Republican U.S. Sen. Saxby Chambliss, R-Ga., was on cruise control to win a 2014 bid for re-election until he made a comment on a station in Macon, Ga., that ignited a political firestorm.
In essence, Chambliss hedged on a prior pledge never to raise taxes, stating that in light of the fiscal cliff the country is facing, his devotion to the nation was more important than a 20-year-old statement or pledge. That's when the fireworks started.
The first to seize on the comment was tax-fighting lobbyist Grover Norquist, who suggested that voters in the Peach State should hold Chambliss to his promise. But since Norquist comes from that insular world that is the D.C. bubble, most voters in Georgia have no idea who he is or what he was talking about.
His statement really only managed to rile the rest of the D.C. bubble, causing pushback from several other Republican leaders who now view Norquist as more of a negative than a positive.
Both Norquist and his detractors often seem to have little concept of the reality of everyday politics outside of the Beltway. Perhaps had Norquist been more effective, a Republican president would be taking the oath of office in January. But just because the presidential race went against him, those who eschew Norquist need to think twice before they attack him or the broader concepts he espouses.
That's because all politics is retail. Thus enter a host of relatively big Georgia names that quickly floated about as Republican primary challengers to Chambliss.
Former Georgia Secretary of State Karen Handel, who lost in a vicious race against now popular incumbent Republican Gov. Nathan Deal, was among the first names to be mentioned in the media. But prior to any mention of Handel, conservative GOP Rep. Tom Price, who represents the GOP voter-rich northern suburbs of Atlanta, was considered a possible Chambliss opponent.
Within a week, even bigger names were being mentioned. In the case of founder of the popular conservative blog "Red State" founder Eric Erickson, the mention came from . . . Erickson himself. On a radio show he hosts (on the same station that launched Herman Cain), Erickson stated he had received some calls that later turned into "people pledging a lot of money." He switched from adamantly against running to "at least considering it."
And the names don't stop there. While the national press bit on a Newt Gingrich hint that he might run for president again in 2016, they missed the fact that the same issue of paying off his considerable debt from the 2012 bid — a problem for another presidential race — might disappear should he choose to serve in the U.S. Senate as the best known and most influential freshman in U.S. history.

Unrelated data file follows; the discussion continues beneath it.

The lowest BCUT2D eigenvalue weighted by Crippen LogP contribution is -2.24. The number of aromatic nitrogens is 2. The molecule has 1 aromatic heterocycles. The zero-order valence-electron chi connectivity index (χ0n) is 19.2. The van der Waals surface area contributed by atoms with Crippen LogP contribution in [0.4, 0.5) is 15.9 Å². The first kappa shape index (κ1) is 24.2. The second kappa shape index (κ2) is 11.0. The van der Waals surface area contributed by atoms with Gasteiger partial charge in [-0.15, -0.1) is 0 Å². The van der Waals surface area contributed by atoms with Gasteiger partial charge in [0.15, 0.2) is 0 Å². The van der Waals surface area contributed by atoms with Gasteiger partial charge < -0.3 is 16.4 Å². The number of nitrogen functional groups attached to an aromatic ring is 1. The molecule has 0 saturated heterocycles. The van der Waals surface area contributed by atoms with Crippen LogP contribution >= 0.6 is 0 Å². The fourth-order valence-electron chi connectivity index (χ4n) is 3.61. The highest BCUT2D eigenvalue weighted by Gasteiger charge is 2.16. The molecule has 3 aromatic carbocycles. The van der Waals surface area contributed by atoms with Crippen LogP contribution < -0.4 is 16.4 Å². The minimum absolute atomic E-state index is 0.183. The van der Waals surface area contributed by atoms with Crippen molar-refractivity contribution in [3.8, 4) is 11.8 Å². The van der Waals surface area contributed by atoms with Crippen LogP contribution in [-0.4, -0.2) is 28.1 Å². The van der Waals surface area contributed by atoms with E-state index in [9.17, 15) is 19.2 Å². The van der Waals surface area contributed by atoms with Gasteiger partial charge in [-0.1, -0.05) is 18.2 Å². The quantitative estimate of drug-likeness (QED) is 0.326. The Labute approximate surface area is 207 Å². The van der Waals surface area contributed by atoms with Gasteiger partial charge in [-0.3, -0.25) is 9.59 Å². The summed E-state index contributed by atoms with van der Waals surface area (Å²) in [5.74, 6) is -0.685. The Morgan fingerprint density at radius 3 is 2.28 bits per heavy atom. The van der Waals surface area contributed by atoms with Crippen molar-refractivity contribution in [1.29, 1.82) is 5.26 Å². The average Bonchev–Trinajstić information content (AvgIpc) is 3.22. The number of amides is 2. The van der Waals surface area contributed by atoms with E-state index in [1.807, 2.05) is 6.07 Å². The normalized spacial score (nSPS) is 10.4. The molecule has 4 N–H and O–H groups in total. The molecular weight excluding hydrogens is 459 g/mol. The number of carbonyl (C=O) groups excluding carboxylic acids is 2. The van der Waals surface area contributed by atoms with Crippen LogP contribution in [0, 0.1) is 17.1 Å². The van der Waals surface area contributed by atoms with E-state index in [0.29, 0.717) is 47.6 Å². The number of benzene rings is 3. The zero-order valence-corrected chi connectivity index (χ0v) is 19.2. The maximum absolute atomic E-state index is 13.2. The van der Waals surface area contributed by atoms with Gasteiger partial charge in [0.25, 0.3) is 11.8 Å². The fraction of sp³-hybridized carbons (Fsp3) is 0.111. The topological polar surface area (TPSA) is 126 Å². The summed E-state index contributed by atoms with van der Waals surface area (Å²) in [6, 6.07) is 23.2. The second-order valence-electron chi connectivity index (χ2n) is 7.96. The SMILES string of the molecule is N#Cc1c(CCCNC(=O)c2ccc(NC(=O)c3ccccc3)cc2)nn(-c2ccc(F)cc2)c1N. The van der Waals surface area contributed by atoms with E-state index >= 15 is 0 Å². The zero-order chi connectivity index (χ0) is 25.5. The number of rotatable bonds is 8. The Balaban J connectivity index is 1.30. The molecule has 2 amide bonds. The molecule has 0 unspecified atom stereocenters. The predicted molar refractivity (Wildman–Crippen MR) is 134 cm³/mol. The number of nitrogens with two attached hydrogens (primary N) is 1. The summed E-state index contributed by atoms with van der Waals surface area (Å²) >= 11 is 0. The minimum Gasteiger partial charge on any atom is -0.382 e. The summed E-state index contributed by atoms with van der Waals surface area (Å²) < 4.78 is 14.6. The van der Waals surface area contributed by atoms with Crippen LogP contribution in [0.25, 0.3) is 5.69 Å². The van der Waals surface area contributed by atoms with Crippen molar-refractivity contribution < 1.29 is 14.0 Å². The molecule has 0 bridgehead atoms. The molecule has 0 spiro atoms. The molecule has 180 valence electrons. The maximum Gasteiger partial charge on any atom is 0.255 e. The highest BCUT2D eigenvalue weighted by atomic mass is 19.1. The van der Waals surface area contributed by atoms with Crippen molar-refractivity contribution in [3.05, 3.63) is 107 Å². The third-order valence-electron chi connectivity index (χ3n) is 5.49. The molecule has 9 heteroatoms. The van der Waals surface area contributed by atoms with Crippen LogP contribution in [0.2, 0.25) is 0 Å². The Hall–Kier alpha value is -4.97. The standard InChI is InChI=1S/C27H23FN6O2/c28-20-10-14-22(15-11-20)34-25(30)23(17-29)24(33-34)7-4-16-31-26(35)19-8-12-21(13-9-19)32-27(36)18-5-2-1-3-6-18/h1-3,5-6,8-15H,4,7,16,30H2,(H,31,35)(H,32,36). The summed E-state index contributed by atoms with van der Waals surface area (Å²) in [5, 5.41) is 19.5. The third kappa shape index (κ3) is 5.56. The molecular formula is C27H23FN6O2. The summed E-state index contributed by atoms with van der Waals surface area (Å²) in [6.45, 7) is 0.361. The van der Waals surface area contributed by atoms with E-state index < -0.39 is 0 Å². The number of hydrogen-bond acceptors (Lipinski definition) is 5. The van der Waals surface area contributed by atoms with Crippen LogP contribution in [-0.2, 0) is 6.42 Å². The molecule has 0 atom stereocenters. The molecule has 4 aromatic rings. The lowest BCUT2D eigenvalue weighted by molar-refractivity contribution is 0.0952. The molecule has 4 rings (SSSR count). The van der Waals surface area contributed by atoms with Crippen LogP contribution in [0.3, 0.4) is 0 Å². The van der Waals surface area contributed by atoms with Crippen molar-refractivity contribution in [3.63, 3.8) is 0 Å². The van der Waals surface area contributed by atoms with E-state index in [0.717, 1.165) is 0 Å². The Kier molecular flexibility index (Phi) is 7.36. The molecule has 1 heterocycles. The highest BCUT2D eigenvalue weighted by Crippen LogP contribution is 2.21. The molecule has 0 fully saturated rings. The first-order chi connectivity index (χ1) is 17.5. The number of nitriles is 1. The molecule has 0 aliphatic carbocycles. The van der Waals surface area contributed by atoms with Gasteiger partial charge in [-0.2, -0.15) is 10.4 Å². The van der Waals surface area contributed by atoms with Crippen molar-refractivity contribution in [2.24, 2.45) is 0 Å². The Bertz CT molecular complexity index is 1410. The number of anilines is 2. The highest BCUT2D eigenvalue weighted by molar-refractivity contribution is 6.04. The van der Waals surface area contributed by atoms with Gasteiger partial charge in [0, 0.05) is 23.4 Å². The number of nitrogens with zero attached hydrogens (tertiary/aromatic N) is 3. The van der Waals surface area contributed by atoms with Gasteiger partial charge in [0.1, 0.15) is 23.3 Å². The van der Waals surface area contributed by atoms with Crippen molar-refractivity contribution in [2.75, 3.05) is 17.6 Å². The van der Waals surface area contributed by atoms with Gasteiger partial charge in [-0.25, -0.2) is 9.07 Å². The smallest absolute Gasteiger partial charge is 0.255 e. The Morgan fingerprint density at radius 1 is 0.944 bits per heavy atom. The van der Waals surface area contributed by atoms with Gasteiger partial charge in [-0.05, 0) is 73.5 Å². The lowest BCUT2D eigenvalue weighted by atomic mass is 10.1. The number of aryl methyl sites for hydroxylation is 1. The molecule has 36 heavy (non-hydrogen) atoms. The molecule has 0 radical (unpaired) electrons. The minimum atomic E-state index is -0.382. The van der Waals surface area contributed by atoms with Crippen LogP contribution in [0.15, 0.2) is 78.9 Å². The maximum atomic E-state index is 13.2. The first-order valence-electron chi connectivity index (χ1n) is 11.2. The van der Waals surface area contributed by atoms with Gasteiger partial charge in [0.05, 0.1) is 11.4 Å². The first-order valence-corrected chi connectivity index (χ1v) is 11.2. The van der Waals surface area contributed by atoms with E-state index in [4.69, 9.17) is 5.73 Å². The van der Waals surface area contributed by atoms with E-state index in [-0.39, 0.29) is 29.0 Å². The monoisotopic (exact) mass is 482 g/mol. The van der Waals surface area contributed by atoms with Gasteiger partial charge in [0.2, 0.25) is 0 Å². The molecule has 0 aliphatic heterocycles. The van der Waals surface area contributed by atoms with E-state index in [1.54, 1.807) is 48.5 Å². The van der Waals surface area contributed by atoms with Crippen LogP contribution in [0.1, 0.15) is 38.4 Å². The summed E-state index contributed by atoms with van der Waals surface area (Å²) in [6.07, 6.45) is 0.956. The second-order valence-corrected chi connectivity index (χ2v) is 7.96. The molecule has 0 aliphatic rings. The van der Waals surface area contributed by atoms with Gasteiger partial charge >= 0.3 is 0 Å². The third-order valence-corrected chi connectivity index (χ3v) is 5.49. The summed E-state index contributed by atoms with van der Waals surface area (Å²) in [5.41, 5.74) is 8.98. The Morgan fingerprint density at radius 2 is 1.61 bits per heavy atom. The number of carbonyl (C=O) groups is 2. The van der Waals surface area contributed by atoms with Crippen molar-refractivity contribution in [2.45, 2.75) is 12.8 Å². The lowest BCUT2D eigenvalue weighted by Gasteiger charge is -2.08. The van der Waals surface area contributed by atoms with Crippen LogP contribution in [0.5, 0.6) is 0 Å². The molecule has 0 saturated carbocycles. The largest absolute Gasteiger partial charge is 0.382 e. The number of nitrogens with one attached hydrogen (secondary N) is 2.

Gingrich is reportedly telling Chambliss intimates not to worry — that is, for now. But with his huge name identification and a recent Georgia presidential primary win under his belt, early polling would not only show Gingrich ahead of Chambliss, but by a wide enough margin to have money that would otherwise go early on toward a Senate bid instead to debt retirement. Additional donations would go toward taking on Chambliss.
There are just too many intangibles at the moment to determine whether Chambliss really is vulnerable to any GOP primary opponent (Democrats are another issue, but are likely six or more years away from winning a major statewide contest in Georgia). Chief among those intangibles is the mood of the public, both now and in two years.
As of now, the public is likely to be led a bit more toward the middle — responding to the inevitable "crisis" and typical market tailspin that now is part of the necessary drama needed in Washington to rush through a "compromise" solution at the eleventh hour.
The greater issue will be in the spring of 2014. If the economy is strong and people have adjusted to any changes made as a result of some tax compromise — then Chambliss and others will sail to re-election. This is particularly true if, in the process of creating a compromise, Chambliss saves the defense industry and set military cuts that would impact his state.
But if the so-called economic recovery fails to materialize or a "grand compromise" ends up with negative unintended consequences, Chambliss and many of his colleagues up for re-election could face a really hot summer of 2014.
Matt Towery is author of the book "Paranoid Nation: The Real Story of the 2008 Fight for the Presidency." He heads the polling and political information firm InsiderAdvantage. Read more reports from Matt Towery — Click Here Now.